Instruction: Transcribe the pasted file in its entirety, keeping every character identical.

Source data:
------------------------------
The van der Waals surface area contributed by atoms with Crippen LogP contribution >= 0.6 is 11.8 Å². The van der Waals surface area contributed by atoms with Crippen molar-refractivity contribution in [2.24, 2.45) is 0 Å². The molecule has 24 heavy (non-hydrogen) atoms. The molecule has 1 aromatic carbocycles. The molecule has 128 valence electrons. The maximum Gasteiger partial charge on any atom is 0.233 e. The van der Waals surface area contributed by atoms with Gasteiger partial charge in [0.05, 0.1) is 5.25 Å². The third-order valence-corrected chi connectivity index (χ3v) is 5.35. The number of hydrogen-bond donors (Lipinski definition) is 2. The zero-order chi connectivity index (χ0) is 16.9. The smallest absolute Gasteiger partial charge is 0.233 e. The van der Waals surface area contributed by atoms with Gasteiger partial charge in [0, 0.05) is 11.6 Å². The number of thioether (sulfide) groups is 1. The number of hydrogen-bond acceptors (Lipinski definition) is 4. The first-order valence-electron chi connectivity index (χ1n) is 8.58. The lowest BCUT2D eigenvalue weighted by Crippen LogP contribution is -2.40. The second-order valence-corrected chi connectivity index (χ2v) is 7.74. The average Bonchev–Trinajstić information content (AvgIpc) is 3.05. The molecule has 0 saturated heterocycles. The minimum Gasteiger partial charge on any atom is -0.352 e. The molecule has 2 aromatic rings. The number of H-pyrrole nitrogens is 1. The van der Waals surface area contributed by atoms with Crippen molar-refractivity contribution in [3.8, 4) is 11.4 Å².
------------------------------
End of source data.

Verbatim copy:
The van der Waals surface area contributed by atoms with Crippen LogP contribution >= 0.6 is 11.8 Å². The van der Waals surface area contributed by atoms with Crippen molar-refractivity contribution in [2.24, 2.45) is 0 Å². The molecule has 24 heavy (non-hydrogen) atoms. The molecule has 1 aromatic carbocycles. The molecule has 128 valence electrons. The maximum Gasteiger partial charge on any atom is 0.233 e. The van der Waals surface area contributed by atoms with Gasteiger partial charge in [0.05, 0.1) is 5.25 Å². The third-order valence-corrected chi connectivity index (χ3v) is 5.35. The number of hydrogen-bond donors (Lipinski definition) is 2. The zero-order chi connectivity index (χ0) is 16.9. The smallest absolute Gasteiger partial charge is 0.233 e. The van der Waals surface area contributed by atoms with Gasteiger partial charge in [0, 0.05) is 11.6 Å². The number of thioether (sulfide) groups is 1. The number of hydrogen-bond acceptors (Lipinski definition) is 4. The first-order valence-electron chi connectivity index (χ1n) is 8.58. The lowest BCUT2D eigenvalue weighted by Crippen LogP contribution is -2.40. The second-order valence-corrected chi connectivity index (χ2v) is 7.74. The average Bonchev–Trinajstić information content (AvgIpc) is 3.05. The molecule has 0 saturated heterocycles. The minimum Gasteiger partial charge on any atom is -0.352 e. The molecule has 2 aromatic rings. The number of H-pyrrole nitrogens is 1. The van der Waals surface area contributed by atoms with Crippen molar-refractivity contribution in [3.8, 4) is 11.4 Å².